Friday, October 20 was supposed to be a particularly humanitarian day for the “world’s most moral army”, ie, the one that has slaughtered more than 4,000 humans in the Gaza Strip over the past two weeks, half of them children.
According to United States President Joe Biden – who continues to wholeheartedly back the Israeli slaughter-fest in Gaza both morally and financially while pretending to care a tiny bit about the victims of the whole arrangement – Israel had agreed to allow some 20 humanitarian aid trucks to enter the besieged Palestinian enclave on Friday via the shuttered Rafah crossing from Egypt. Depending on how that went, the US president said, more aid trucks could then follow.
A statement from Israeli Prime Minister Benjamin Netanyahu’s office on Wednesday affirmed that, “in light of President Biden’s demand, Israel will not thwart humanitarian supplies from Egypt as long as it is only food, water and medicine for the civilian population in the southern Gaza Strip”.
Biden, it seems, was a tad more excited about the PR stunt than everyone’s favourite “moral army”.
To be sure, the non-thwarting pledge would have been slightly more credible had Israel not repeatedly bombed Rafah and the other areas of southern Gaza to which thousands of civilians from the north have evacuated under orders from Israel itself. As might have been predicted, the aid trucks were held up all day Friday on the Egyptian side of the border as the Israeli army continued its pulverisation efforts in the Palestinian territory.
They only managed to enter Gaza on Saturday morning after another nighttime killing spree by Israeli warplanes which killed at least 46 Palestinians.
The fewer people left alive in Gaza, the fewer “humanitarian supplies” needed, right?
Of course, if Israel was actually concerned with allowing aid to reach Palestinian civilians in the Gaza Strip, it could simply suspend the illegal land, air and sea blockade of Gaza which it has maintained for more than 16 years. Over this period, the fluctuating catalogue of banned and restricted items has proved consistently diabolically ludicrous, and has included everything from medical devices to flour, rice, salt, toilet paper, soap, notebooks and pens.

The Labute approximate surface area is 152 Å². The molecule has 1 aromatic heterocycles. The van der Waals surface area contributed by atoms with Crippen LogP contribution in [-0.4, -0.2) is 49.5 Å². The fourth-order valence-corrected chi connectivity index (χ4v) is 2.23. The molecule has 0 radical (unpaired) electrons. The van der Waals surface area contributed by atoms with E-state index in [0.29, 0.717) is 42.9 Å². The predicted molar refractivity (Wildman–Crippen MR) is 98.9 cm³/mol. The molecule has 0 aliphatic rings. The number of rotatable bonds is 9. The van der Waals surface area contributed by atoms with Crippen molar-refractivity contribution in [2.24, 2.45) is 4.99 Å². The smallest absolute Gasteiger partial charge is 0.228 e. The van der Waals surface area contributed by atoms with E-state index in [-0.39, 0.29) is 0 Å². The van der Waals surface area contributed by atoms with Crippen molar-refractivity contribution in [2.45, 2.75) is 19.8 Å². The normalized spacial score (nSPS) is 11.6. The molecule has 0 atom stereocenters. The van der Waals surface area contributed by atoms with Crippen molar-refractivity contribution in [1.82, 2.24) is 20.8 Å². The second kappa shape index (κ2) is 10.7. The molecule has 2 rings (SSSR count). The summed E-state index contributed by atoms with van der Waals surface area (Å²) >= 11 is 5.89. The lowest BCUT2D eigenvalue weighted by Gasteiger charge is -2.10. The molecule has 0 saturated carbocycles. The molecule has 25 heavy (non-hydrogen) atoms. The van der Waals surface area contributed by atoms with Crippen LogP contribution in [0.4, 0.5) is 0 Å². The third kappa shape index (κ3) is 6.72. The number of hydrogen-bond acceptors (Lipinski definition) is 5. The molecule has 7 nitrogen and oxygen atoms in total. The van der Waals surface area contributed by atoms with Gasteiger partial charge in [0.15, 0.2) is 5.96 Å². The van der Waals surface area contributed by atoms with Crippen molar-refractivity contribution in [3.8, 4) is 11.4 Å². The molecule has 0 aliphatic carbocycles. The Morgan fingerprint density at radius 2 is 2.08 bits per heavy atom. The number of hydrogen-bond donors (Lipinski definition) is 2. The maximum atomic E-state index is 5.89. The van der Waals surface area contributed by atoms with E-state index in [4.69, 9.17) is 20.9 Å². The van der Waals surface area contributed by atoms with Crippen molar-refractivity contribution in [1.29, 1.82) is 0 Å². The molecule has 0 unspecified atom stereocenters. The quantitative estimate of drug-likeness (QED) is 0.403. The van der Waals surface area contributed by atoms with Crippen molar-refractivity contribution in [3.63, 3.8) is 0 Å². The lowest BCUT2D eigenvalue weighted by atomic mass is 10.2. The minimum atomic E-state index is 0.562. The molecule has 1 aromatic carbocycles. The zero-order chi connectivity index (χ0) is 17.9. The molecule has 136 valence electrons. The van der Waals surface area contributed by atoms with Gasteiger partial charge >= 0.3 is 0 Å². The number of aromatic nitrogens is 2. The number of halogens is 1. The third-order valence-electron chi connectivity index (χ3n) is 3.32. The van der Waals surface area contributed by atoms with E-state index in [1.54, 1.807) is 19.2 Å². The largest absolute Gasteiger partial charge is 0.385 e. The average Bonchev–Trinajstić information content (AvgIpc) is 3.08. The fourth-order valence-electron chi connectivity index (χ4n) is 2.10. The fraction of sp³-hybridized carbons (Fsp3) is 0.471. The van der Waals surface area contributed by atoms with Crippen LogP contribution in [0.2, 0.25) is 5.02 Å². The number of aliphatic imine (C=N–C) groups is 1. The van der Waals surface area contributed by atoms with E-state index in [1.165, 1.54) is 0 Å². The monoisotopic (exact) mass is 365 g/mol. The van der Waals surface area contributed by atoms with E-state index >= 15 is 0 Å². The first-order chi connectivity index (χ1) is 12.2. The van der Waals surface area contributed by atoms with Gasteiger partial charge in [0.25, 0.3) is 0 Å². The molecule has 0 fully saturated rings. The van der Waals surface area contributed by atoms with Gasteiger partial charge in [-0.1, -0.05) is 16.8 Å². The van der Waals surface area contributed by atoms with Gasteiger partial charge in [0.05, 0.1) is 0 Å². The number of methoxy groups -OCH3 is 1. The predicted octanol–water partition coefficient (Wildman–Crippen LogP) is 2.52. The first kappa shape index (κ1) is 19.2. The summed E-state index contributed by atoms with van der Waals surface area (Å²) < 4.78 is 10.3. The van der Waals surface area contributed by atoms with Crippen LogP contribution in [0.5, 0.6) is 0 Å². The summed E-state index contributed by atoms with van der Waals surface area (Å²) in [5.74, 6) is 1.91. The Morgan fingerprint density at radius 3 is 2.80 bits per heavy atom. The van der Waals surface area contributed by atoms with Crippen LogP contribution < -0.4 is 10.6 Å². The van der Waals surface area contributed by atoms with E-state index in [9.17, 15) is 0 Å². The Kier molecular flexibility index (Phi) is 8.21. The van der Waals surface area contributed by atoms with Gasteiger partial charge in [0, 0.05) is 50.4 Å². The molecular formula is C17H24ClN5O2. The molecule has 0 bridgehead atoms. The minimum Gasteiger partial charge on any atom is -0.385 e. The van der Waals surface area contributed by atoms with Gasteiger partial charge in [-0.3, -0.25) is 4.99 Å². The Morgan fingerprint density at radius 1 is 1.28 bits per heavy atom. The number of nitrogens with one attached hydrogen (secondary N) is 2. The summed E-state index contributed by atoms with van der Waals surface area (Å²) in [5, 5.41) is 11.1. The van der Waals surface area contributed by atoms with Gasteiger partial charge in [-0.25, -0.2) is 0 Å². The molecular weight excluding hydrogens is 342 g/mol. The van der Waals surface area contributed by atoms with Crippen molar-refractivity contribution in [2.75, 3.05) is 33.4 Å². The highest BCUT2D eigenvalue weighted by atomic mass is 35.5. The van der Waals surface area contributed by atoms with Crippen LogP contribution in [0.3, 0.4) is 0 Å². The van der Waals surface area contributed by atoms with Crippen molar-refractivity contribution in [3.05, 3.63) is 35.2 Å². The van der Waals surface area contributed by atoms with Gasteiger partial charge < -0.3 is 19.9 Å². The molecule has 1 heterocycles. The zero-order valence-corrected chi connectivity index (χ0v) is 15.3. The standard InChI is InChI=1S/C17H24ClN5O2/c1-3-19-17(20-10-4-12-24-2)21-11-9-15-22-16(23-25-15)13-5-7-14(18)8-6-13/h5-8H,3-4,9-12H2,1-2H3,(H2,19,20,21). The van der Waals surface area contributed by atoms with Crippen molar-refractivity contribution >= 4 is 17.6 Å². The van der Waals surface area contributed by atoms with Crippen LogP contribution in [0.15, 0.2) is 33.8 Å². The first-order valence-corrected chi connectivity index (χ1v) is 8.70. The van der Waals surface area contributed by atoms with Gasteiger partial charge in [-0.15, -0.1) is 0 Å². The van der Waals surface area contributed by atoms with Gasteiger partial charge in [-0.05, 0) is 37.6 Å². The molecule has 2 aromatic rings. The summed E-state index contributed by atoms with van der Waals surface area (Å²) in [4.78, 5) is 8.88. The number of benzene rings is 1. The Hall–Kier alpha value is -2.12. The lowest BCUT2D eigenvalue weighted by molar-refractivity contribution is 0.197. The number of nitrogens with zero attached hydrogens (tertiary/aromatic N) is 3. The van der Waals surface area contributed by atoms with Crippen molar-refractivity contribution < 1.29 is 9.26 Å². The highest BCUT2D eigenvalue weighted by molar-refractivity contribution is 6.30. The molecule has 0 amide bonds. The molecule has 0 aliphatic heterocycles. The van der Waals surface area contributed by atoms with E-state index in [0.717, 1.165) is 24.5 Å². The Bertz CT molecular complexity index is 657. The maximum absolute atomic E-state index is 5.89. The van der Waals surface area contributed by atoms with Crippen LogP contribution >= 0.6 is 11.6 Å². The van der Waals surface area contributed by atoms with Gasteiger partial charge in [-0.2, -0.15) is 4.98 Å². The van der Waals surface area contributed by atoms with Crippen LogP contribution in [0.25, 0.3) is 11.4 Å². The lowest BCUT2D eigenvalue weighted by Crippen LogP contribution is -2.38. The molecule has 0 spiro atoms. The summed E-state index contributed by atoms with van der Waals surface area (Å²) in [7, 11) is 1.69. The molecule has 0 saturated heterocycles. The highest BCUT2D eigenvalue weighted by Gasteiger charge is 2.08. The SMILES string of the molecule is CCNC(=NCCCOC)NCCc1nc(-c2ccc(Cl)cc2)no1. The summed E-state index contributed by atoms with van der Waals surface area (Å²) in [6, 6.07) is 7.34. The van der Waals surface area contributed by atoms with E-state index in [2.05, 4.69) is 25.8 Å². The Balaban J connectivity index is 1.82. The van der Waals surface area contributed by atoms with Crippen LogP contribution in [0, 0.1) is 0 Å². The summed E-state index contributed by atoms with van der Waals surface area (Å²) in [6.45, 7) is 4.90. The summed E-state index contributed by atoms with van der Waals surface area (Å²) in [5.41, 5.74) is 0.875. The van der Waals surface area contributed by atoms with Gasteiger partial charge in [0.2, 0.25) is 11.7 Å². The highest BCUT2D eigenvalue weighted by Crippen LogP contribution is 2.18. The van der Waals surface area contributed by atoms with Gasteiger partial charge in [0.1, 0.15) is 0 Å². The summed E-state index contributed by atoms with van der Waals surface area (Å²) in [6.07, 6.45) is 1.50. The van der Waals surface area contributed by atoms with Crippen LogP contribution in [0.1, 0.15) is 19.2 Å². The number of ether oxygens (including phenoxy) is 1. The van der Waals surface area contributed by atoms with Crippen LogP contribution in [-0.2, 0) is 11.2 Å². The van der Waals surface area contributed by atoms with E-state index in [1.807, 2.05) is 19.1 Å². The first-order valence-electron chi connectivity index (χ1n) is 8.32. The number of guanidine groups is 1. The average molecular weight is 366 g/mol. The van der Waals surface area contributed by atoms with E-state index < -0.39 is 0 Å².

Israel also happens to share its very own land border with the Gaza Strip. This means that, were the Israeli government ever in a genuinely non-thwarty mood, it could with superlative ease permit the cross-border movement of cancer medication and other helpful stuff.
As this latest war underscores, however, Israel prefers the “shooting fish in a barrel” approach to Gaza, and the 20 aid trucks allowed to go through Rafah are merely a drop in the bucket (or barrel) in a humanitarian catastrophe of unspeakable proportions. Normally, some 450 trucks enter Gaza daily carrying supplies to help residents survive the debilitating blockade.
Back in 2012, a United Nations report warned that, in the absence of “Herculean efforts … in such sectors as energy, education, health, water and sanitation”, the Gaza Strip would not be “a liveable place” by 2020. Obviously, regular bouts of mass killing by the Israeli army have done nothing to increase chances of “liveability” over the years; ditto for Israeli attacks on infrastructure pertaining to each and every one of the aforementioned “sectors”.
Now, three years past the 2020 marker, Gaza appears to have entered into a state of distinct uninhabitability, particularly in the aftermath of Israel’s announcement on October 9 that it would commence a “complete siege” of the Gaza Strip, including a total ban on the passage of food, water, and fuel into the territory. This, mind you, was nine days prior to the promise to “not thwart humanitarian supplies from Egypt”.
What happens, then, to 2.3 million people without food, water, electricity or medicine who are trapped in a sliver of land that is rapidly being reduced to rubble? In Joe Biden’s view, apparently, we won’t have to find out – so long as we can get a couple of aid trucks in.
In reality, though, hunger is as good a weapon of war as any – just ask the Nazis, among others. As Alex de Waal, executive director of the World Peace Foundation, noted in a 2017 essay for the London Review of Books, “forced starvation was one of the instruments of the Holocaust” and an “effective instrument of mass murder”.
And regardless of whatever smattering of aid is allowed into Gaza without being “thwarted” by Israel, death by hunger remains a living threat.
But there are still plenty of other ways to die, as was underscored on Tuesday, October 17, when an attack on Gaza City’s al-Ahli Arab Hospital killed some 470 people. Notwithstanding Israel’s extensive track record of targeting Palestinian healthcare facilities, ambulances and medical personnel, the Israeli government undertook to deny committing the atrocity – a denial that was quickly backed up by the ever-omniscient Biden, head of another country known for bombing hospitals.
A rather more convincing picture was painted by British-Palestinian surgeon Dr Ghassan Abu-Sittah, the co-founder of the Conflict Medicine Programme at the American University of Beirut Medical Center, who was present at al-Ahli Hospital at the time of the attack and who described it as an Israeli “massacre by appointment”.
Writing on his Facebook page, Abu-Sittah pointed out that the Israeli government had been “openly saying it was going to target hospitals for the last week and the world just stood by and did nothing”. He continued: “I saw a body of a toddler who was missing a head”.
And as those meagre 20 humanitarian aid trucks roll into Gaza, any fig leaf of aid can’t hide the fact that this is one big massacre by appointment.
The views expressed in this article are the author’s own and do not necessarily reflect Al Jazeera’s editorial stance.